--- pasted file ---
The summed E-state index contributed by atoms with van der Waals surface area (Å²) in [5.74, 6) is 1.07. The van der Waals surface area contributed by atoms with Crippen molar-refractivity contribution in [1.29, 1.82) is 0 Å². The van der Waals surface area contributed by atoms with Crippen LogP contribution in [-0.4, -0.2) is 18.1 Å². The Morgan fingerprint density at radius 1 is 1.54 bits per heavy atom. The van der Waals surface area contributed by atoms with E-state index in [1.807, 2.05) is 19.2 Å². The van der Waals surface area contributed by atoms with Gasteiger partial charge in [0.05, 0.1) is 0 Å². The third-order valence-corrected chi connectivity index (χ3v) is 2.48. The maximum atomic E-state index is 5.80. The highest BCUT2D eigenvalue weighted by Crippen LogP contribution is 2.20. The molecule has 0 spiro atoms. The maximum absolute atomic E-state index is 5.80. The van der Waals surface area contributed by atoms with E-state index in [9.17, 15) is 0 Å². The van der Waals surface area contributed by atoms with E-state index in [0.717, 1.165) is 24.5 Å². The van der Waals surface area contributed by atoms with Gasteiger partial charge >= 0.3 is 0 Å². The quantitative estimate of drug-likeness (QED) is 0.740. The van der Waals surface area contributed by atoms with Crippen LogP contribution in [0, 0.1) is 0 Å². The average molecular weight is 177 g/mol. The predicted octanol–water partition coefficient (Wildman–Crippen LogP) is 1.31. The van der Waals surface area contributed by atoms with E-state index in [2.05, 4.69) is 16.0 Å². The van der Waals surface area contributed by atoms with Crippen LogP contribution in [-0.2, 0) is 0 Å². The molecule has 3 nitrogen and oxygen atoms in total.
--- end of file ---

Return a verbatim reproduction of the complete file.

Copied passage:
The summed E-state index contributed by atoms with van der Waals surface area (Å²) in [5.74, 6) is 1.07. The van der Waals surface area contributed by atoms with Crippen molar-refractivity contribution in [1.29, 1.82) is 0 Å². The van der Waals surface area contributed by atoms with Crippen LogP contribution in [-0.4, -0.2) is 18.1 Å². The Morgan fingerprint density at radius 1 is 1.54 bits per heavy atom. The van der Waals surface area contributed by atoms with E-state index in [1.807, 2.05) is 19.2 Å². The van der Waals surface area contributed by atoms with Gasteiger partial charge in [0.05, 0.1) is 0 Å². The third-order valence-corrected chi connectivity index (χ3v) is 2.48. The maximum atomic E-state index is 5.80. The highest BCUT2D eigenvalue weighted by Crippen LogP contribution is 2.20. The molecule has 0 spiro atoms. The maximum absolute atomic E-state index is 5.80. The van der Waals surface area contributed by atoms with E-state index in [9.17, 15) is 0 Å². The van der Waals surface area contributed by atoms with E-state index in [0.717, 1.165) is 24.5 Å². The van der Waals surface area contributed by atoms with Gasteiger partial charge >= 0.3 is 0 Å². The quantitative estimate of drug-likeness (QED) is 0.740. The van der Waals surface area contributed by atoms with Crippen LogP contribution in [0, 0.1) is 0 Å². The average molecular weight is 177 g/mol. The predicted octanol–water partition coefficient (Wildman–Crippen LogP) is 1.31. The van der Waals surface area contributed by atoms with E-state index in [2.05, 4.69) is 16.0 Å². The van der Waals surface area contributed by atoms with Crippen LogP contribution in [-0.2, 0) is 0 Å². The molecule has 3 nitrogen and oxygen atoms in total.